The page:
When Klepsis was done, his family’s fortune was spent, but he knew his reward would be greater. He set sail for Ka’Ruda in a dozen-strong fleet, every ship’s hull full to bursting. Cargoes of fine silk, spun by the legendary fire-moths of the Swollen Jungle, casks of spiced wine from the Novolis Valley, and cider from the banks of the Mooranbil River. As Klepsis sailed the Strait of Black Shallows into the great port of Lojuto, his heart was light and hopeful.
But Klepsis’ glee soon turned to despair. In the months he had been gone, Ooba the many-bellied king had died. Now, on the throne, sat his daughter, Nwali, of mountain temper. Nwali was swift of foot and sharp of mind, more cunning than her father. To Klepsis’ dismay, she had no interest in wine and laughed at his silky clothes. Worst of all, she set Klepsis’ tun free, declaring that he had no right to them.
But while Nwali was proud, she was also fair. After three days’ thought, she agreed to honour her father’s pledge, with only the slightest amendment. Nwali explained that, while Ka’Ruda was rich, their land was dry, and trees would not grow. What timber they had came from the distant north, in the lands beyond the Dreaming Desert. Every year, merchants would travel to fetch supplies, and many would die on the journey. But with Klepsis’ great fleet, Nwali’s people would have fuel to burn for the winter.
Nwali put to Klepsis a bargain: though she would not barter for silk or wine, if he would give her all but one of his ships, Nwali would fill that last ship with all the gold and silver the merchant could carry.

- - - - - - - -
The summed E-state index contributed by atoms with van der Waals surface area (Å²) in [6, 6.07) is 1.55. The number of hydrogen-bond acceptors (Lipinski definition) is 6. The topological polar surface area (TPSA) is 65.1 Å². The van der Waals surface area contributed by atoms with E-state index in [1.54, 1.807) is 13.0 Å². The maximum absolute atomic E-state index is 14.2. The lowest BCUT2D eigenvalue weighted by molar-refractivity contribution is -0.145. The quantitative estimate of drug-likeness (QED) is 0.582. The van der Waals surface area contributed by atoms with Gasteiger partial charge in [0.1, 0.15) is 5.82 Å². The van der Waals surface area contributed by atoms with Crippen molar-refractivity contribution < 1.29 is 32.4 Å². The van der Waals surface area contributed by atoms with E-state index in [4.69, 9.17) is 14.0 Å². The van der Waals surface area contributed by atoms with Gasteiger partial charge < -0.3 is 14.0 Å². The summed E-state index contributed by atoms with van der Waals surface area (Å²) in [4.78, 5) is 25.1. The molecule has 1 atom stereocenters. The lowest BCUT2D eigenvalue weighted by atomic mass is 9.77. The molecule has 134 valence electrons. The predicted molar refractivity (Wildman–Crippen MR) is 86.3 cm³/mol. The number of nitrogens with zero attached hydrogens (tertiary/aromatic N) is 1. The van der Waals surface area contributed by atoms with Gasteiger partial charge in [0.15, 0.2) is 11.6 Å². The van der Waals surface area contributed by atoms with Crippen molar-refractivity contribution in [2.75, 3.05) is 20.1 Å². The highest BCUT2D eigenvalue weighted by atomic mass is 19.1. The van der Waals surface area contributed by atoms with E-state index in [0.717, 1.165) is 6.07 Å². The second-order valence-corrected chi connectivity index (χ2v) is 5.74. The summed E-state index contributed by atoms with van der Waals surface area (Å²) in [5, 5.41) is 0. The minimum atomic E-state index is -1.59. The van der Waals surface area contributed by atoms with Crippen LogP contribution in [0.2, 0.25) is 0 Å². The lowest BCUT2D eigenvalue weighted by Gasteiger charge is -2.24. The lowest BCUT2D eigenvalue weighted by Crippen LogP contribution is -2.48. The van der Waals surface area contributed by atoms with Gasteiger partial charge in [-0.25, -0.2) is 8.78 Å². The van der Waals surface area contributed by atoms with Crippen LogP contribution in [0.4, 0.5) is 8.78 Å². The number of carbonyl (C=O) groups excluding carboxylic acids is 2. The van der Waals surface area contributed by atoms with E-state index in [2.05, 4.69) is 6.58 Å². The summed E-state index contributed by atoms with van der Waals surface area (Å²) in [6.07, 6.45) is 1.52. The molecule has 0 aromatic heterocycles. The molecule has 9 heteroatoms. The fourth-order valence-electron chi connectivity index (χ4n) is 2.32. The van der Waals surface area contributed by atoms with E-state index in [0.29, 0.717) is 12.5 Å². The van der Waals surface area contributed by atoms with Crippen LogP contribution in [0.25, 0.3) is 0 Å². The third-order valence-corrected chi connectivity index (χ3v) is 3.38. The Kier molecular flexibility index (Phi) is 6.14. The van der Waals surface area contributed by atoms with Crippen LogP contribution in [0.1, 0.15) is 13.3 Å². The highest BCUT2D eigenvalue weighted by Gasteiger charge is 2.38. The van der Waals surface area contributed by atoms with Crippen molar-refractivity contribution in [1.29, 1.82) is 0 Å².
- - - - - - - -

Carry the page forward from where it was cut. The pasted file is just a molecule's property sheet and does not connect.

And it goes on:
Klepsis readily agreed, for the deal was more than he could ask for. He chose his largest ship and emptied it quickly, leaving his wines and silks on the shore. For two days, Klepis watched as Nwali’s men carried aboard their gifts of gold and silver. When he finally set sail, his ship sat so heavily in the water that the waves lapped at the deck. He looked uneasily back at the shore, where Nwali offered the strangest of smiles.
Only as he sailed into the Strait of Black Shallows did Klepsis realise his error. He cursed the name of the cunning little queen as the rocks tore at his ship’s belly. Nwali had tricked him into giving away his ships and wares for free, for the queen’s divers would have little trouble reclaiming their treasures from the strait’s shallow waters.
As the waves closed over Klepsis’ head, his anger was black and his heart was heavy. He had spent his family’s fortune for the right to die a poor stranger in a foreign sea, and his name would be forgotten.
On this last count, at least, Klepsis was mistaken. Only a few years later, Nwali’s own delegation sailed over his watery grave, eager to satisfy their people’s newfound fondness for silk and wine. They proposed deals far more to their favour than what the merchant had offered. And in the taverns, they shared a cautionary tale that would spread across the Circle of Kingdoms.
It has been many generations since ‘Klepsis’ folly’ entered the common tongue. The phrase is snarled in games of chance and endeavours of love, whenever a player’s foolhardy gambit helps only his enemy. And still to this day, people speak of the merchant whose greed invited great ruin, and warn of Klepsis’ folly.